Jakafi (ruxolitinib): This kinase inhibitor oral medication that comes in tablet form is approved for treating chronic graft-versus-host disease after failure of one or two lines of systemic therapy in adult and pediatric patients 12 years and older.7

Kinase inhibitors are medications that interfere with the action of kinase enzymes. These enzymes regulate the activity of specific cells in the body.

The kinase inhibitors used for treating graft-versus-host disease regulate immune cells to prevent them from attacking the cells of the body.


Graft-versus-host disease may resolve with treatment. Sometimes it can relapse after it has been treated, and it may relapse with different symptoms. The risk of graft-versus-host disease increases with time.

Graft-versus-host disease can cause severe organ damage, and it can be fatal.3 In fact, this condition is the most common fatal complication after a stem cell transplant or a bone marrow transplant. 


Living with graft-versus-host disease can be a challenge. It is important to talk to your doctor if you develop symptoms. Treatment can improve the outcome of your condition.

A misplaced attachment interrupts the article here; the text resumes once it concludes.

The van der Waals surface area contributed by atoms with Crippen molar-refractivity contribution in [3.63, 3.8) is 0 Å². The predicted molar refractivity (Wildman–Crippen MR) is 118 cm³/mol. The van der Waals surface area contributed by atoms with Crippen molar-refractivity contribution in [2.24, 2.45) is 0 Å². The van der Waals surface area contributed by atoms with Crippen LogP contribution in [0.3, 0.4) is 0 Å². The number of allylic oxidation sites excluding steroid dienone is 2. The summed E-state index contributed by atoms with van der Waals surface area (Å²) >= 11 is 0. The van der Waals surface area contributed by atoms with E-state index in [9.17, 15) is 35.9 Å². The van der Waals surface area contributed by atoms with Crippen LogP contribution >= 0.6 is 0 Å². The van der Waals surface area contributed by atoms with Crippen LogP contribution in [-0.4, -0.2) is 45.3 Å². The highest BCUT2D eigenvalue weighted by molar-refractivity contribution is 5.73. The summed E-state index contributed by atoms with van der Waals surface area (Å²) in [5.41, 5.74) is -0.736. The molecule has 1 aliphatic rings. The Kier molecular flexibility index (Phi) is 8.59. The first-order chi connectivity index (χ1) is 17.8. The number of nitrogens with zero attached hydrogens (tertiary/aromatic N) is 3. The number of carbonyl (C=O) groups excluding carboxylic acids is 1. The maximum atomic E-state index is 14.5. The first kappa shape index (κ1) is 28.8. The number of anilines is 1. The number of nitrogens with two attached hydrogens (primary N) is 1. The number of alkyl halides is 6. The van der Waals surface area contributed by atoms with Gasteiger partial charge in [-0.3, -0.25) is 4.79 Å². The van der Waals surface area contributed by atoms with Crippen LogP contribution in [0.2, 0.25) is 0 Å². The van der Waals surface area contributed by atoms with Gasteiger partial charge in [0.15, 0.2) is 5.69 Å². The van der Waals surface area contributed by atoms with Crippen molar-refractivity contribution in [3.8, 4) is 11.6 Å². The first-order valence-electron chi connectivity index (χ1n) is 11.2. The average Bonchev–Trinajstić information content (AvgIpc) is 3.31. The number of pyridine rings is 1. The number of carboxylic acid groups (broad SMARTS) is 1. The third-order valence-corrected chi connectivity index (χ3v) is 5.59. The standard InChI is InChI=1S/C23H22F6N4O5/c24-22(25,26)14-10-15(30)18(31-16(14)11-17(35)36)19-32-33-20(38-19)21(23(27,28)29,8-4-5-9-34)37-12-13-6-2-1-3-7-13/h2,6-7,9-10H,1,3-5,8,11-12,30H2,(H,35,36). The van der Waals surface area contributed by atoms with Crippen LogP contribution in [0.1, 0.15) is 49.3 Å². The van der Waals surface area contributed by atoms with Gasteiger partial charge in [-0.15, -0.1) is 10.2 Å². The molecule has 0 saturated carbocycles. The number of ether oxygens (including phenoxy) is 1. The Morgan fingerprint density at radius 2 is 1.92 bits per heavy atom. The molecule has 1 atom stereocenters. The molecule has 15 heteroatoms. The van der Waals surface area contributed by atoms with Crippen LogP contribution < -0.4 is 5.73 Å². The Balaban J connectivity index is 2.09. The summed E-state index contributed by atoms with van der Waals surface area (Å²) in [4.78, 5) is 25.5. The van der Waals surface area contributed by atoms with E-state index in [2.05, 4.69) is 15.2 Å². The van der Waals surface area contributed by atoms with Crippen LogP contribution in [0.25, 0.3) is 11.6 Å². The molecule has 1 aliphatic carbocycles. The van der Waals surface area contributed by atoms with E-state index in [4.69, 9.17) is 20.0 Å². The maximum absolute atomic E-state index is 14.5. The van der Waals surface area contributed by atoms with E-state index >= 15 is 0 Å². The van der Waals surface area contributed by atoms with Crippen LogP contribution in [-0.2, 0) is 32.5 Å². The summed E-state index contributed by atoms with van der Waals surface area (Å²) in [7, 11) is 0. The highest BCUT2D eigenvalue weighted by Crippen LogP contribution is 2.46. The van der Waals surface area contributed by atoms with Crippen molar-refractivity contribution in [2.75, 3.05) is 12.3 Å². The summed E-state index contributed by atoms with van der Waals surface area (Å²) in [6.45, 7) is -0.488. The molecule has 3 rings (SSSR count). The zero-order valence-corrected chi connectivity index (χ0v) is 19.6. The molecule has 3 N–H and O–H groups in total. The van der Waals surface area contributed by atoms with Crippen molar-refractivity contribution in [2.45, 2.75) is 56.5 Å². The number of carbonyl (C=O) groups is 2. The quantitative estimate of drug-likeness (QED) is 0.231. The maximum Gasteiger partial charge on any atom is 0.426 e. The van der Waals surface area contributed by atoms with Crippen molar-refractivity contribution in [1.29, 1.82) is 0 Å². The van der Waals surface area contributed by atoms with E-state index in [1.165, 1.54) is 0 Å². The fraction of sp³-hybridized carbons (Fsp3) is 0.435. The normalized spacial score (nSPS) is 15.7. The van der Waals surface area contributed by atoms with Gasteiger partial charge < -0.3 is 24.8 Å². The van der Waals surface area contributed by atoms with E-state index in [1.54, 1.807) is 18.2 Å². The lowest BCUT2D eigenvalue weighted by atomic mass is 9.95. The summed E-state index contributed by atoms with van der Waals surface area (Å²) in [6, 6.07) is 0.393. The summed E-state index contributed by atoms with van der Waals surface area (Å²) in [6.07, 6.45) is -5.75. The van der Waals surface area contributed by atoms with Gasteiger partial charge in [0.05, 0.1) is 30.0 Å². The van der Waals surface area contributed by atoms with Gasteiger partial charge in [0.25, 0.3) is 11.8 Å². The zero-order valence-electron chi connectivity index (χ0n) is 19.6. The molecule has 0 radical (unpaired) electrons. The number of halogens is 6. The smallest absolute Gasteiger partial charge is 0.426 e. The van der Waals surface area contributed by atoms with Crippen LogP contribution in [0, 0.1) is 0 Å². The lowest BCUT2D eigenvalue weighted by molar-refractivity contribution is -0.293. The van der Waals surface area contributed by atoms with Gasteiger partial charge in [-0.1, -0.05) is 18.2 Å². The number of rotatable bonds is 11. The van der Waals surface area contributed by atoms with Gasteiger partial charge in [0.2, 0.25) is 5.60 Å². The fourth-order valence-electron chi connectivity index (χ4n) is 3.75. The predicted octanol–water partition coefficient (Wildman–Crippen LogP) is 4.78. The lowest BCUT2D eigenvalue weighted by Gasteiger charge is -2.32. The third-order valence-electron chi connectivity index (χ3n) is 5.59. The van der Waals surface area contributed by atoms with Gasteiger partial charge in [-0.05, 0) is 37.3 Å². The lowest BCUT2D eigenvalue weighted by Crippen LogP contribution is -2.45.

Additionally, you can talk to your medical team about lifestyle modifications and other treatments you can use to ease the discomfort caused by various symptoms, such as dry mouth, nausea, and rash.

 How to Cope If You Have Graft-Versus-Host Disease


Chronic graft-versus-host disease is a complication of a bone marrow or stem cell transplant. Immune cells (T-cells) from the donor tissue attack the recipient’s cells. To be the chronic form, this occurs 100 days or more after the transplant. It can affect many different areas of the body, including the skin, mouth, eyes, lungs, and digestive system.

The treatment given depends on the effects of the condition and whether they can be controlled. Corticosteroids and other immunosuppressants may be used initially. Kinase inhibitors may be used if there is no improvement.